The Just City by

She turned into a tree.
–Jo Walton - The Just City - c.2015

ARC received via the publishers & netgalley.

Apollo just cannot understand why Daphne chose to turn into a tree. It simply doesn’t make sense to him. The game is that nymphs run, Apollo chases. And Apollo catches. He cannot comprehend why this nymph is so different, why would she rather be turned into a tree than be caught and “mated” to use his word.

Here in the Just City you will become your best selves. You will learn and grow and strive to be excellent
He asks Artemis, who told him the answer, but when Apollo didn’t seem to understand, she recommended he go ask Athene. So he did. And in response Athene suggested he might like to take part in her experiment, the creation of a version of Plato’s Republic. Apollo could live there, as a human, and maybe that would help him learn why Daphne didn’t want to be caught at all.

The first book by Walton that I read was Tooth and Claw1 which I really enjoyed. The second was Among Others2 and I loved it. That was the book that made me want to read everything by Walton I could. Luckily she has a fair few books in her back catalogue. Of course I haven’t gotten through any of them, although I do have three books of hers sitting on my bookshelves, waiting until I have the time. But this one, The Just City sounded fascinating.

From the blurb : Created as an experiment by the time-traveling goddess Pallas Athene, the Just City is a planned community, populated by over ten thousand children and a few hundred adult teachers from all eras of history, along with some handy robots from the far human future—all set down together on a Mediterranean island in the distant past.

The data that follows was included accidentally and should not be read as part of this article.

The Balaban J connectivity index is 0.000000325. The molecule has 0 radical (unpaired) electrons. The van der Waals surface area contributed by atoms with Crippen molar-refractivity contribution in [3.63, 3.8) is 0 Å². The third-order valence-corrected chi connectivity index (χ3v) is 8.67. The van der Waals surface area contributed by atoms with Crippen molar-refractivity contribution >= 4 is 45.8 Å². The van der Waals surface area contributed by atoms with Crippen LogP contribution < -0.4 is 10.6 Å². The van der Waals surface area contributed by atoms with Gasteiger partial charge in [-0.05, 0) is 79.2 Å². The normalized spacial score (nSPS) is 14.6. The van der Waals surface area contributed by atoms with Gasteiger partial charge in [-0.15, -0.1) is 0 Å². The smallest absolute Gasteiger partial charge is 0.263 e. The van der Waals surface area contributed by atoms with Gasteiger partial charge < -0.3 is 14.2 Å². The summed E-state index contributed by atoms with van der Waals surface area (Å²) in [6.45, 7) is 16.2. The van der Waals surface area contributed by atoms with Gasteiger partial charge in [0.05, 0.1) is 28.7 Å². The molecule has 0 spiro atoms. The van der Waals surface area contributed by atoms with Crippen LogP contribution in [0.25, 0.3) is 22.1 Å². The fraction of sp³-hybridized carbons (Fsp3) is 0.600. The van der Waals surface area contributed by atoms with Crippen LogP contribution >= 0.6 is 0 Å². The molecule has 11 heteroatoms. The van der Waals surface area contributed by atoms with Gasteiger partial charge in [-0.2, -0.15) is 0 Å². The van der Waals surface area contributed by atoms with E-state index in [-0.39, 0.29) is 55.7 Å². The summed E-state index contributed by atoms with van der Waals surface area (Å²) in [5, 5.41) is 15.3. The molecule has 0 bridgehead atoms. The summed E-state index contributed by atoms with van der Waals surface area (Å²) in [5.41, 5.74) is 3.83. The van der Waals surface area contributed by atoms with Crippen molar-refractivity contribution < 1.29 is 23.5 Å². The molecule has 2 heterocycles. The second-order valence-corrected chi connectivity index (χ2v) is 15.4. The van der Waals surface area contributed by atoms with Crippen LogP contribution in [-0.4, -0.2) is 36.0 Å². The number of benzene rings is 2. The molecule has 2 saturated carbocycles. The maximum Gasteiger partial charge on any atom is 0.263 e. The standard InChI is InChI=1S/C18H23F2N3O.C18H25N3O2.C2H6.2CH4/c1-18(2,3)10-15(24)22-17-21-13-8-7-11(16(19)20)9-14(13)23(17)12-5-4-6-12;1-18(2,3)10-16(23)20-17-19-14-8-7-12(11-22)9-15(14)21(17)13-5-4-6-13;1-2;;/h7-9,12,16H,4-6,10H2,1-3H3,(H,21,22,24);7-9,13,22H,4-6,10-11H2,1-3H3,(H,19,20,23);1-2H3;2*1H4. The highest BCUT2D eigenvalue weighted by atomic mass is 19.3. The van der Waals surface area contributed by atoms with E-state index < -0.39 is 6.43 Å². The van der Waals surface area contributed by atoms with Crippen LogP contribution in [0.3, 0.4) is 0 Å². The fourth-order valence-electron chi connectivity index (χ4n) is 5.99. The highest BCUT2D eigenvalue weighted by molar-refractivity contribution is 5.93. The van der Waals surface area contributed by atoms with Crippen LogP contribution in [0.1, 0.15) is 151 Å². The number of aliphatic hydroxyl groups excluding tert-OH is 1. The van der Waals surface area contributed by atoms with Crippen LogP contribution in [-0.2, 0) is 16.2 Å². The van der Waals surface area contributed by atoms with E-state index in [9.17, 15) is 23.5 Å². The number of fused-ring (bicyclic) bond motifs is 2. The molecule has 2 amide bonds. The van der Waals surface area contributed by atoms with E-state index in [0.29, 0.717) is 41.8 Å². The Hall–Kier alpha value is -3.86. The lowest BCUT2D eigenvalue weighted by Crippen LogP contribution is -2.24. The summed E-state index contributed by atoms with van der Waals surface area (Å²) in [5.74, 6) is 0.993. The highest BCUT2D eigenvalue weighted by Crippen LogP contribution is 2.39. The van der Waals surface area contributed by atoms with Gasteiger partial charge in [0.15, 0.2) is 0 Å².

How could I possibly resist it?

And it did make for a fascinating read. It is told from a variety of perspectives. There is Apollo, who has become human to learn more about free will and volition. There is Simmea, who was born in Egypt on a farm but enslaved sometime between 500 and 1000 A.D. And there is Maia, who was once a very proper, if educated, Victorian young lady.

Some have come to The Just City because they prayed to Athene for that very thing; Maia was trying to escape a society and culture that refused to recognise that women have brains. But others on the island were once slaves. They did not come to the island by choice, and they do not know know all that the “masters” do. They are the children of The Just City. Raised according to Plato’s rules and educated under his influence.

But could it possibly work? And if it did, would it really be a utopia of any sort?

I know that I’ve read some Plato, but only extracts here and there, a couple of his dialogues perhaps. I’ve never read The Republic, but now I’d like to. Although I certainly wouldn’t like to live in it, if Walton’s is an accurate representation of it.

But the story does raise so many interesting points. The differing views of the characters, most come from different times and places, and so have their own cultural baggage and notions. Even in the Just City sexism is ever present, and sexual violence makes its presence known.

It really is an intriguing read, and I, for the most part, loved it. And yet I’ve only rated it 7 Stars(( I’ve since upgraded it to 8)) Well, I just found the ending came out of nowhere, way too suddenly and abruptly. I wanted more! Possibly not an entirely fair reason but it left me feeling slightly disappointed. I’d say on a reread I might love it even more.

And, by visiting Walton’s website, I’ve just learned that this is book one in a series! So yay! more to read about Simmea, Apollo, and Maia. Hopefully. The series is called Thessaly

Buy or Borrow


  1. my review 

  2. my review 

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2 Responses

  1. I loved it! Can’t wait for the next in the series.

    • Fence says:

      Me too!, lucky that it’s coming out so soon. Only have a couple of months to wait and the third and final in the series is due next year.